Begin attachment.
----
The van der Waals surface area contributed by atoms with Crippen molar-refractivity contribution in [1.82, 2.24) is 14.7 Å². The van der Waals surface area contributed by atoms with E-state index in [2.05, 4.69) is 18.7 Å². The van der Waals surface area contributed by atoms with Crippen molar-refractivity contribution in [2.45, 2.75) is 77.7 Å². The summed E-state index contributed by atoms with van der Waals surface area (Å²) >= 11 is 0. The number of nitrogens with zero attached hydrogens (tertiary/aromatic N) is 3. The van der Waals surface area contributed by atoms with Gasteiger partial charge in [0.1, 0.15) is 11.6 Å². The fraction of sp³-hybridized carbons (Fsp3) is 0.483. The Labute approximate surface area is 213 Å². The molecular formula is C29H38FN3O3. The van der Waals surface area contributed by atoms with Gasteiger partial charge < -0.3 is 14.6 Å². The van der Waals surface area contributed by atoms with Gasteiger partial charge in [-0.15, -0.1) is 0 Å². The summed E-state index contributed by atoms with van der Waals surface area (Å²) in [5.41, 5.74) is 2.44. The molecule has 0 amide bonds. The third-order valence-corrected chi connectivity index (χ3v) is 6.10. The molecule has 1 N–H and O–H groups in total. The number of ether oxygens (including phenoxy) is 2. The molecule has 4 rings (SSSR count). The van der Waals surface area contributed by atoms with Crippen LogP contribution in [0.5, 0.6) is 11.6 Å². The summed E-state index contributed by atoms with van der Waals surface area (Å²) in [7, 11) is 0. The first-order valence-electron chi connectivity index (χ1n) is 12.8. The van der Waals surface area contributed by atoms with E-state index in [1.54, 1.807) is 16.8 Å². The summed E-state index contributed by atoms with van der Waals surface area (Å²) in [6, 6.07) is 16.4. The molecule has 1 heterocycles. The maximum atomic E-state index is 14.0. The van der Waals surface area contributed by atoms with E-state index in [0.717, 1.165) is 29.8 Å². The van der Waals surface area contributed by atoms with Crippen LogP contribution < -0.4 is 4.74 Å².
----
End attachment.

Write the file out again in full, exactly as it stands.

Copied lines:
The van der Waals surface area contributed by atoms with Crippen molar-refractivity contribution in [1.82, 2.24) is 14.7 Å². The van der Waals surface area contributed by atoms with E-state index in [2.05, 4.69) is 18.7 Å². The van der Waals surface area contributed by atoms with Crippen molar-refractivity contribution in [2.45, 2.75) is 77.7 Å². The summed E-state index contributed by atoms with van der Waals surface area (Å²) >= 11 is 0. The number of nitrogens with zero attached hydrogens (tertiary/aromatic N) is 3. The van der Waals surface area contributed by atoms with Gasteiger partial charge in [0.1, 0.15) is 11.6 Å². The fraction of sp³-hybridized carbons (Fsp3) is 0.483. The Labute approximate surface area is 213 Å². The molecular formula is C29H38FN3O3. The van der Waals surface area contributed by atoms with Gasteiger partial charge < -0.3 is 14.6 Å². The van der Waals surface area contributed by atoms with Gasteiger partial charge in [-0.15, -0.1) is 0 Å². The summed E-state index contributed by atoms with van der Waals surface area (Å²) in [5.41, 5.74) is 2.44. The molecule has 0 amide bonds. The third-order valence-corrected chi connectivity index (χ3v) is 6.10. The molecule has 1 N–H and O–H groups in total. The number of ether oxygens (including phenoxy) is 2. The molecule has 4 rings (SSSR count). The van der Waals surface area contributed by atoms with Crippen LogP contribution in [0.5, 0.6) is 11.6 Å². The summed E-state index contributed by atoms with van der Waals surface area (Å²) in [7, 11) is 0. The first-order valence-electron chi connectivity index (χ1n) is 12.8. The van der Waals surface area contributed by atoms with E-state index in [1.54, 1.807) is 16.8 Å². The summed E-state index contributed by atoms with van der Waals surface area (Å²) in [6, 6.07) is 16.4. The molecule has 1 heterocycles. The maximum atomic E-state index is 14.0. The van der Waals surface area contributed by atoms with E-state index in [0.717, 1.165) is 29.8 Å². The van der Waals surface area contributed by atoms with Crippen LogP contribution < -0.4 is 4.74 Å².